When bouncers killed a bar patron following a New Year’s party, the family turned to the bar owner for their wrongful death lawsuit. But a recently published opinion said the bar owner was not responsible for the criminal actions of its employees.
New Year’s Party Results in Wrongful Death Lawsuit
Brannigan Brothers Restaurants and Taverns, LLC (Brannigan) in Lansing, Michigan, hosted a 2012 New Year’s event resulting in one of the company’s bouncers being fired and a patron being beaten to death. Travis Peterson’s family filed a wrongful death against the bar, Mueller v Brannigan Brothers Restaurants & Taverns, LLC, asking the jury to find the bar owner responsible for the wrongful death of the patron.
Vicarious Liability and Employee Acts
Bar owners can sometimes be held responsible for the injury or wrongful death of their patrons resulting from their employees’ actions. This theory is called “vicarious liability.” For bar owners, this can sometimes include the overzealous and violent actions of its bouncers.
However, in Mueller the Michigan Court of Appeals noted that vicarious liability only applies to employees on the job and acting in ways they could reasonably believe are part of their job. One by one, the court eliminated the vicarious liability claims for the four bouncer defendants, eventually finding the bar owner was not responsible for the wrongful death of its patron.
Vicarious Liability Doesn’t Apply to Former Employees or Those Off-the-Clock
Two of the four bouncers, Suttle and Kanaveh, were carved out because they weren’t acting as employees at the time of the fight. Kanaveh wasn’t working that night, but had attended the New Year’s party. Suttle had been working until he was fired two hours earlier. He had returned with a baton, allegedly to collect his pay for the night.
The other two bouncers, McClain and Smith, were on the clock, but the court said they weren’t acting within the reasonable scope of their employment. By chasing Peterson down the street and engaging him there, the court said they could not have “believed pursuing and assaulting Peterson would be conduct within the scope of [their] employment.”
Negligent Hiring Theory Depends on Employees’ Particular History
The wrongful death claims were also based on Brannigan’s negligent hiring, training, and supervision of its employees. The family said, even if Suttle had been fired, the bar owner should still be responsible for improperly hiring him in the first place given his propensity to violence. Bar owners can be responsible for negligently hired employees if the wrongful conduct (here fatal beating) could be reasonably predicted based on their previous misconduct.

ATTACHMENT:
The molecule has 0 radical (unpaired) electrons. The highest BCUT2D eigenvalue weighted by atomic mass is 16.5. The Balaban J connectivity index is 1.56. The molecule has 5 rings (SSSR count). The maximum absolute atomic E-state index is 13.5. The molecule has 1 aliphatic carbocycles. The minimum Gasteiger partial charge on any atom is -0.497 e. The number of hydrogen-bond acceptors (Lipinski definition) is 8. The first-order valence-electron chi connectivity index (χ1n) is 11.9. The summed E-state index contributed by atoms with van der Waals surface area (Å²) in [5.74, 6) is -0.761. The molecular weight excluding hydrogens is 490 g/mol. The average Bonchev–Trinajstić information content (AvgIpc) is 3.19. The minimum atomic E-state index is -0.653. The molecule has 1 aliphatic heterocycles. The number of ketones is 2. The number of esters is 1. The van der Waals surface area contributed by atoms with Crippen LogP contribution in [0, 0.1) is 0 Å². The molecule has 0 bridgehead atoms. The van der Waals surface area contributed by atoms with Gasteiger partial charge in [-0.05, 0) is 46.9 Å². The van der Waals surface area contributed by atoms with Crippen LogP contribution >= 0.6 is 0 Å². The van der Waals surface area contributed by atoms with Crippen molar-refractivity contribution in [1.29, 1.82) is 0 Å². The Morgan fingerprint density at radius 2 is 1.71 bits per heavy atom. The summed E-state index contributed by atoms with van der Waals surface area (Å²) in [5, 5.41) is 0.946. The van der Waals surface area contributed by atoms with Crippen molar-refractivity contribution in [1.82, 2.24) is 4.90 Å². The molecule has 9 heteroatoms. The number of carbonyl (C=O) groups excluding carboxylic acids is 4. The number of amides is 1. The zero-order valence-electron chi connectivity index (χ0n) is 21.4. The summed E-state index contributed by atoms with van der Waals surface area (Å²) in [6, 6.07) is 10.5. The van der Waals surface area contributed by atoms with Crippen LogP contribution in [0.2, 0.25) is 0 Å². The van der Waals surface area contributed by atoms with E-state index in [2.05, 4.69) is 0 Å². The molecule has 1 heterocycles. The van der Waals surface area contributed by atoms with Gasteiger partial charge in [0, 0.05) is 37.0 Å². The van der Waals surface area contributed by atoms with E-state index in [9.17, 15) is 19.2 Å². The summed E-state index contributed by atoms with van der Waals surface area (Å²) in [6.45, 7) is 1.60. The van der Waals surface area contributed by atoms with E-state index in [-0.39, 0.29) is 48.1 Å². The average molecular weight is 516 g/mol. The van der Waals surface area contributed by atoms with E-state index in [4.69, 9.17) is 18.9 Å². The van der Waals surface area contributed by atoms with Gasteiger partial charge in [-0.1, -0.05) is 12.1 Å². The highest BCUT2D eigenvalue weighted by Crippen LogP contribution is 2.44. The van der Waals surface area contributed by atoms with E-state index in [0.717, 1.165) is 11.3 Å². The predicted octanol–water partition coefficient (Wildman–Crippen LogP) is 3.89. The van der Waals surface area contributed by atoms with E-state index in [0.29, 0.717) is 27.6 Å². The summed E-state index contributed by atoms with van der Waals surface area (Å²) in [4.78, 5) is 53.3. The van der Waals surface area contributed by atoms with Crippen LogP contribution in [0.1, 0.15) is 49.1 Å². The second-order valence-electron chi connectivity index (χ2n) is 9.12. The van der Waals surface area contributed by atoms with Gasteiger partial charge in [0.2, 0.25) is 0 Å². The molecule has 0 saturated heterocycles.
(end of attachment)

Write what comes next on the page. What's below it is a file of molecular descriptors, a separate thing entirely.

The court took the time to describe Suttle’s “bizarre” previous plea to second-degree murder at the age of 15:
“Apparently, he was ‘playing with a firearm’ that went off, and he was given the gun by his ‘girlfriend,’ who was 40 or 42 years old at the time and with whom he was having a sexual relationship, in some kind of ‘almost like a suicide-type deal.’”
Even though Suttle was also convicted of second-degree murder for Peterson’s death, the court said:
“[T]he nature of the offense does not seem to easily lend itself to predicting the kind of pursuit and assault that occurred here, especially given the well-known propensity for teenagers to engage in dubious conduct they regret as adults.”
The court’s opinion so narrowly construes the negligent hiring doctrine, it would be difficult to find a circumstance where an employer’s knowledge of a prior conviction could reasonably predict future behavior. Even an identical conviction was distinguished because of the facts behind the employee’s criminal history – information unlikely to be available to an employer at the time of hire.
Comparative Negligence Verdict Leaves Bar Owner Not Responsible for Employees’ Acts
At the end of the wrongful death trial, the jury was asked to assign comparative negligence to the parties. It found Suttle was 80% at fault for Peterson’s death. Peterson was found 20% responsible for apparently starting the fight. Because the Court of Appeals said the bar owner wasn’t responsible for Suttle’s behavior, Brannigan did not have to pay anything on the family’s wrongful death lawsuit.
The Macomb Law Group, is a personal injury law firm in Clinton Township, MI. Our wrongful death attorneys can help you evaluate your claims and get the recovery you deserve. If you or a loved one have been seriously injured, contact Macomb Law Group and get our team working for you.